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13
Aug 17

In this post I don't want to convince you that you need to meditate. I want to explain what creating a habit of meditation can do for you, and you can decide for yourself whether it's something you value enough in order to give it a shot or not. If this post was titled "Why lift weights", I would be saying that lifting weights increases your strength and/or muscle mass, and will probably make your body look nicer. If that's something you want and value, obviously lifting weights is one way to go about it.

If you want to increase your capacity to exercise conscious control over the content of your own mind, or in other words to be more the influencer of your thoughts rather than to be influenced by them, you should practice meditation. Specifically, you should start with single pointed focus meditation.

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26
Jun 17

If you could narrow down the team leader's role to one sentence, what would it be?

Try asking your manager what they think your role is. They may say something like "make sure team members are doing their job". If you're lucky, they may even suffice with "make sure the team releases high quality products on time". Fair enough, both are components of a successful team. But I believe there is a principle that encompasses both of these and many other components that make a team successful. And it's a more positive principle to boot.

This is my answer:

Team leadership is all about making work fun for your team

The premise is simple: If the work activity is fun, people will do it in the best possible way. This includes quality, reliability and crucially but often overlooked, sustainability.

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12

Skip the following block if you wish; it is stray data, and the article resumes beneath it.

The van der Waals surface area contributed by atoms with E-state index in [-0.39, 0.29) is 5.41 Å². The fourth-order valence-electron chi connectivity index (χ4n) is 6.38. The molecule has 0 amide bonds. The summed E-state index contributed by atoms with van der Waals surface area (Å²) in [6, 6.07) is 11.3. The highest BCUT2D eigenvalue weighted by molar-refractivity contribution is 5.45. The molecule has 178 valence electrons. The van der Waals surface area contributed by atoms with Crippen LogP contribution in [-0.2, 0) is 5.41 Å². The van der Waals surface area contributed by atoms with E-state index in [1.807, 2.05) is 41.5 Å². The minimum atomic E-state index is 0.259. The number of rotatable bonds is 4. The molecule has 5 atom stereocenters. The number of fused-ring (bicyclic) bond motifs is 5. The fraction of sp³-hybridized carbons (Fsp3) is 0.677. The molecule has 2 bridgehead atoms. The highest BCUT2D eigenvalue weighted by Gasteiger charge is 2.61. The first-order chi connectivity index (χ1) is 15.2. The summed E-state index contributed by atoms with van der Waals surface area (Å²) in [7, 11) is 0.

May 17
Unless you are a one person team, you are working with a process. It can be an explicit and defined process like Scrum or Kanban, it can be something of your own concoction, or even just a set of unspoken rules and expectations among you and your coworkers.
The thing about processes is that they can either be the best thing for your team's productivity, or they can be the reason your team never delivers anything on time. Sadly, most processes tend to gravitate towards the inefficiency end of this spectrum. That's why when people think of processes they usually have an alarm bell going off in their head. They perceive the process as something that gets in their way, stops their flow, dictates their actions and generally just slows them down. And with good reason: Who among us was not victimized by coma inducing meetings, or conventions that consume precious time without actually producing any tangible value?
Process tends to become inefficient in a similar way to how software tends to become bloated: It contains bugs, it accumulates useless features over time, and it gets filled with ad hoc solutions to problems that no longer exist. Process, like software, can easily become cumbersome to the point of embarrassment. Unless, that is, someone cares enough to stop every now and then and clean it up.
This is true no matter what kind of process you have in place. This is why you need to hold retrospectives at regular intervals.

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23
Jan 17

Officially, Broken Windows theory refers to a behavioral pattern on a societal level, where environments that tolerate little 'glitches', like a broken window or uncollected litter, will tend to slide towards the direction of more and more glitches. Throwing a piece of trash on the floor is perceived as a worse offense when the streets are trash free, yet it can be perceived as barely an offense at all when the streets are filthy. This is, in part, a mental bias: The action done is the same (throwing trash in public space), the end result is the same (an equal amount of trash is added to the environment), but we perceive the severity entirely different.

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28
Sep 16

Habitmint.com is a hobby project that intends to provide a nonsense-free, cross-device assistance in tracking your daily habits and goals. I've been using it personally for months now and I'm very happy with the outcome.

demo-e8c35d759c1fea6b226bf2deffd2eeaa